56-kilobit/sec modems can't transmit at rates that support hefty price
I got hold of two: the same brand that my Internet provider uses and another brand that
I tested with a distant online service via a toll-free connection. My comments are for
every user who ever fell asleep in front of a computer waiting for a file to download.
For more than a year we've heard that this new modem technology could double the
performance of 28.8-kilobit/sec modems over regular phone lines. It sounded
terrific-faster downloads without the hassle or expense of Integrated Services Digital
Network connections. But the thrill faded when we got down to the small print.
It turned out that such speeds were possible only with a compatible 56-kilobit/sec
modem at the other end of the connection, and even then the performance enhancement was
one-way. You could download at 56 kilobits/sec but upload only at lower rates.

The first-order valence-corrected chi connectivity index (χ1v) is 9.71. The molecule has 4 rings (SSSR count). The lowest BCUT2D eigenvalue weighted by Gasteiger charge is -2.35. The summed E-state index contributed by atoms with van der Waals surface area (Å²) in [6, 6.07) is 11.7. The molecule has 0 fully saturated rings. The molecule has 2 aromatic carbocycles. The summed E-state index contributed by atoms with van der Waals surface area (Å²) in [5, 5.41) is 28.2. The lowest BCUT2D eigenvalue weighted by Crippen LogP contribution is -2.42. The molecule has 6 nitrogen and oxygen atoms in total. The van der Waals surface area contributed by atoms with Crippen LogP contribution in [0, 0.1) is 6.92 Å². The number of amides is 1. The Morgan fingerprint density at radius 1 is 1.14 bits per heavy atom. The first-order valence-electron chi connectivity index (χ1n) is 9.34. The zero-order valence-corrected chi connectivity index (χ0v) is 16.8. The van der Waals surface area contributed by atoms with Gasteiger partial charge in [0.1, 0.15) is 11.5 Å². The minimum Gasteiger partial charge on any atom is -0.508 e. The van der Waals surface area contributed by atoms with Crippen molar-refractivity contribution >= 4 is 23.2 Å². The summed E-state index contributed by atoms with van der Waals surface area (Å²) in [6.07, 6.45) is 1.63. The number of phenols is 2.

That isn't too big a negative for users who need faster downloads and seldom upload
anything except brief e-mail messages or navigation commands to get from one World Wide
Web site to another. But then it turned out that only a few telephone connections in the
United States are good enough to support the high-speed modems. Most users seldom even get
33.6-kilobit/sec performance over standard connections.
What's worse, the modem developers haven't agreed on a 56-kilobit/sec standard. It now
appears we will continue to have two competing, incompatible standards for the modems.
Both types will default to 33.6 kilobits/sec or less as line conditions demand, but
that still leaves an unwary user paying for something that phone lines and service
providers can't deliver.
The only way for me to feel certain of the true speed was to test under real-life
conditions. I tested one of each type, and in neither case did I see data transfer at
full-rated speed except for periods so brief that I almost missed them. My average
download times were unimpressive-about equal to those with a much less expensive
In view of the standards battle, higher prices and mediocre performance, I don't advise
spending the money to upgrade.
John McCormick, a free-lance writer and computer consultant, has been working with
computers since the early 1960s. E-mail him at firstname.lastname@example.org.